A specialist Gateshead technology firm is planning further expansion in the coming months after seeing continued demand for its advanced education quality assurance software.
Team Valley-based Mesma has achieved strong growth for its online technology and consultancy services, which help schools, colleges and training providers implement effective quality assurance systems aligned to external inspection and audit requirements.
Over the last 12 months, Mesma has seen a surge in demand for its subscription-based software and consultancy services, and now predicts revenues in excess of £300,000 in 2019.
These include London South East Colleges, Bromley College, Sunderland-based training company Milltech Ltd, and youth charity Harington Scheme, Working Links, Hays Travel and Skillnet as well as international clients.
The firm, led by director Louise Doyle, Carole Loader and Neil Donkin, is also seeing strong demand for their support to build a robust quality assurance approach from new entrants in the apprenticeship market, who are expanding into the university sector on the back of government policy and funding changes.
The directors also plan to expand their consultancy line-up to bolster the existing team of specialists as part of plans to continue to diversify in the face of a changing education landscape later in 2018.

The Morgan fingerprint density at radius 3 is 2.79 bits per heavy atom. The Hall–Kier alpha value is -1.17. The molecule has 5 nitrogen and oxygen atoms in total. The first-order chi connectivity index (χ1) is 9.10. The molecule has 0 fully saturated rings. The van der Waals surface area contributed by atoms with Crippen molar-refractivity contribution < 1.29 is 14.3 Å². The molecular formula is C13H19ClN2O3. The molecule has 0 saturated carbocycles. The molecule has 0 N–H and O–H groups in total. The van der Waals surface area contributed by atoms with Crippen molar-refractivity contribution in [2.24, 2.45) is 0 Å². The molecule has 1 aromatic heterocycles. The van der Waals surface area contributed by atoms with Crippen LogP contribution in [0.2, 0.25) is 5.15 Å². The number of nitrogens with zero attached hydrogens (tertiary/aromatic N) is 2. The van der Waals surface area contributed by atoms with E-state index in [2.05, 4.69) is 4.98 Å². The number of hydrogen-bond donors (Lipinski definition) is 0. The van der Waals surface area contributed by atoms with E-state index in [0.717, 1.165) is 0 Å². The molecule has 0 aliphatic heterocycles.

Neil Donkin is set to focus his time on driving product development, with increased software developer resource to allow the business to enhance the existing platform and build three new modules.
Louise Doyle said: “We have seen particular growth in our further and higher education client base this year. It has been a challenging time for colleges and independent training providers following ongoing government reforms in technical education.
“While the foundations of a good quality assurance approach haven’t changed, the ways in which they need to respond to changes have. The introduction of apprenticeship standards and the implications of the apprenticeship levy is a good example.
“We have also seen an increase in new entrants such as levy-paying employers with their own contract to deliver apprenticeships. There are serious risks in this being implemented badly for all concerned if employers don’t invest in designing and delivering quality provision.
Louise Doyle said that growth will continue as Mesma’s helps clients get to grips with the changes in the wider system: “We can see how we can build more modules into the software to support their drive for quality education and training.”